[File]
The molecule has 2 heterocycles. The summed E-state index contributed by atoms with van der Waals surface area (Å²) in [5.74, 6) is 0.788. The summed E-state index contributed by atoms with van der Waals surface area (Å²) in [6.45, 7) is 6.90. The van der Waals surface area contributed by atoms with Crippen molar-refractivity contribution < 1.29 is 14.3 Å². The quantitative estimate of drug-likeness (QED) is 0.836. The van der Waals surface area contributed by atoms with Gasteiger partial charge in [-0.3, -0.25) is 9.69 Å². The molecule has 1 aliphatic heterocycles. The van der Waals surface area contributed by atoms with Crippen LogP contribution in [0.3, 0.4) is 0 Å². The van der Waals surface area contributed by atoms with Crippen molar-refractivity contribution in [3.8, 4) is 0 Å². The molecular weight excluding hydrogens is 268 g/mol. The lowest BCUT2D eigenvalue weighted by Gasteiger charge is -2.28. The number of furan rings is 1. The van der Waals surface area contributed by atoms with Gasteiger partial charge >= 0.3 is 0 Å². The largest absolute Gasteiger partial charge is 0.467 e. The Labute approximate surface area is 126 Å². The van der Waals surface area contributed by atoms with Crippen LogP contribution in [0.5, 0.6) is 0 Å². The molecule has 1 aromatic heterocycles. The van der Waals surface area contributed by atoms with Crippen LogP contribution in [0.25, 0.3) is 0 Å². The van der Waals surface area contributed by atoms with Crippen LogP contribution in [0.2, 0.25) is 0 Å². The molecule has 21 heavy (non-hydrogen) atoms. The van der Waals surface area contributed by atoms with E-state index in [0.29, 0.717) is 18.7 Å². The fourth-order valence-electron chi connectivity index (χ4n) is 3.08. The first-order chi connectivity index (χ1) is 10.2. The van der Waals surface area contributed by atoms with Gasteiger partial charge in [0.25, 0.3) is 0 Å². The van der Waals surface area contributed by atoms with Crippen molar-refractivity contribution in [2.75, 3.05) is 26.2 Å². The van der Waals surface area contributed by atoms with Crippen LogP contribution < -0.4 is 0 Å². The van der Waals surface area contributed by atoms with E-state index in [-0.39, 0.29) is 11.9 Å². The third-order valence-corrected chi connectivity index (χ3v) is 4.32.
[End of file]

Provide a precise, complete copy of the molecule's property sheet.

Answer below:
The molecule has 2 heterocycles. The summed E-state index contributed by atoms with van der Waals surface area (Å²) in [5.74, 6) is 0.788. The summed E-state index contributed by atoms with van der Waals surface area (Å²) in [6.45, 7) is 6.90. The van der Waals surface area contributed by atoms with Crippen molar-refractivity contribution < 1.29 is 14.3 Å². The quantitative estimate of drug-likeness (QED) is 0.836. The van der Waals surface area contributed by atoms with Gasteiger partial charge in [-0.3, -0.25) is 9.69 Å². The molecule has 1 aliphatic heterocycles. The van der Waals surface area contributed by atoms with Crippen LogP contribution in [0.3, 0.4) is 0 Å². The van der Waals surface area contributed by atoms with Crippen molar-refractivity contribution in [3.8, 4) is 0 Å². The molecular weight excluding hydrogens is 268 g/mol. The lowest BCUT2D eigenvalue weighted by Gasteiger charge is -2.28. The number of furan rings is 1. The van der Waals surface area contributed by atoms with Gasteiger partial charge >= 0.3 is 0 Å². The largest absolute Gasteiger partial charge is 0.467 e. The Labute approximate surface area is 126 Å². The van der Waals surface area contributed by atoms with Crippen LogP contribution in [0.5, 0.6) is 0 Å². The molecule has 1 aromatic heterocycles. The van der Waals surface area contributed by atoms with Crippen LogP contribution in [0.25, 0.3) is 0 Å². The van der Waals surface area contributed by atoms with Crippen LogP contribution in [0.2, 0.25) is 0 Å². The molecule has 21 heavy (non-hydrogen) atoms. The van der Waals surface area contributed by atoms with E-state index in [0.29, 0.717) is 18.7 Å². The fourth-order valence-electron chi connectivity index (χ4n) is 3.08. The first-order chi connectivity index (χ1) is 10.2. The van der Waals surface area contributed by atoms with Gasteiger partial charge in [0.25, 0.3) is 0 Å². The van der Waals surface area contributed by atoms with Crippen molar-refractivity contribution in [2.75, 3.05) is 26.2 Å². The van der Waals surface area contributed by atoms with Crippen LogP contribution < -0.4 is 0 Å². The van der Waals surface area contributed by atoms with E-state index in [-0.39, 0.29) is 11.9 Å². The third-order valence-corrected chi connectivity index (χ3v) is 4.32.